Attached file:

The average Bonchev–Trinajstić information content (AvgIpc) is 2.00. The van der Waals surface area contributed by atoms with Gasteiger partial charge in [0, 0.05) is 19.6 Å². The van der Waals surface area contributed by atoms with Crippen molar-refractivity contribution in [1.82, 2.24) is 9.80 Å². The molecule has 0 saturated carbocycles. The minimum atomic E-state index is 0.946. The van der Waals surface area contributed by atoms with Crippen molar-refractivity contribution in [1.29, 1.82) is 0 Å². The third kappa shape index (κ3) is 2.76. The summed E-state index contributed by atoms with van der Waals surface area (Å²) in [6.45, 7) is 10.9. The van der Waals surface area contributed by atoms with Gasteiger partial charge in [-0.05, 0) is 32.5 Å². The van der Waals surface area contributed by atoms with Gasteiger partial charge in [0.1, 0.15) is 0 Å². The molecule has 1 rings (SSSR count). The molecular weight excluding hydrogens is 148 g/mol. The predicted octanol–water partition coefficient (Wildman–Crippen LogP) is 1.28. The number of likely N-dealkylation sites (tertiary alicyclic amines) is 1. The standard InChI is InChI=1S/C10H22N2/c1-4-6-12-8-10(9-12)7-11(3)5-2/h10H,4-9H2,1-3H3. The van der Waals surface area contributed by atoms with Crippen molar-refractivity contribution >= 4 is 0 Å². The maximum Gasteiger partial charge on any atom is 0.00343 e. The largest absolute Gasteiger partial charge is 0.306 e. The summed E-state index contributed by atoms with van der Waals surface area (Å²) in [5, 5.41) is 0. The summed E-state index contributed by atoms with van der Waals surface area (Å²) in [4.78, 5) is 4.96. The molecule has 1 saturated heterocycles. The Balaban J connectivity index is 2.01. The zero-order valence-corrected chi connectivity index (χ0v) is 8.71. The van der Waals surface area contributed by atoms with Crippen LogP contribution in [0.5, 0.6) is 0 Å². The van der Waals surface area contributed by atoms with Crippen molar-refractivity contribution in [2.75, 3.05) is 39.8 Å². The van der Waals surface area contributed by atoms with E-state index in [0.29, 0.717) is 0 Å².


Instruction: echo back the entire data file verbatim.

The average Bonchev–Trinajstić information content (AvgIpc) is 2.00. The van der Waals surface area contributed by atoms with Gasteiger partial charge in [0, 0.05) is 19.6 Å². The van der Waals surface area contributed by atoms with Crippen molar-refractivity contribution in [1.82, 2.24) is 9.80 Å². The molecule has 0 saturated carbocycles. The minimum atomic E-state index is 0.946. The van der Waals surface area contributed by atoms with Crippen molar-refractivity contribution in [1.29, 1.82) is 0 Å². The third kappa shape index (κ3) is 2.76. The summed E-state index contributed by atoms with van der Waals surface area (Å²) in [6.45, 7) is 10.9. The van der Waals surface area contributed by atoms with Gasteiger partial charge in [-0.05, 0) is 32.5 Å². The van der Waals surface area contributed by atoms with Gasteiger partial charge in [0.1, 0.15) is 0 Å². The molecule has 1 rings (SSSR count). The molecular weight excluding hydrogens is 148 g/mol. The predicted octanol–water partition coefficient (Wildman–Crippen LogP) is 1.28. The number of likely N-dealkylation sites (tertiary alicyclic amines) is 1. The standard InChI is InChI=1S/C10H22N2/c1-4-6-12-8-10(9-12)7-11(3)5-2/h10H,4-9H2,1-3H3. The van der Waals surface area contributed by atoms with Crippen molar-refractivity contribution >= 4 is 0 Å². The maximum Gasteiger partial charge on any atom is 0.00343 e. The largest absolute Gasteiger partial charge is 0.306 e. The summed E-state index contributed by atoms with van der Waals surface area (Å²) in [5, 5.41) is 0. The summed E-state index contributed by atoms with van der Waals surface area (Å²) in [4.78, 5) is 4.96. The molecule has 1 saturated heterocycles. The Balaban J connectivity index is 2.01. The zero-order valence-corrected chi connectivity index (χ0v) is 8.71. The van der Waals surface area contributed by atoms with Crippen LogP contribution in [0.5, 0.6) is 0 Å². The van der Waals surface area contributed by atoms with Crippen molar-refractivity contribution in [2.75, 3.05) is 39.8 Å². The van der Waals surface area contributed by atoms with E-state index in [0.29, 0.717) is 0 Å².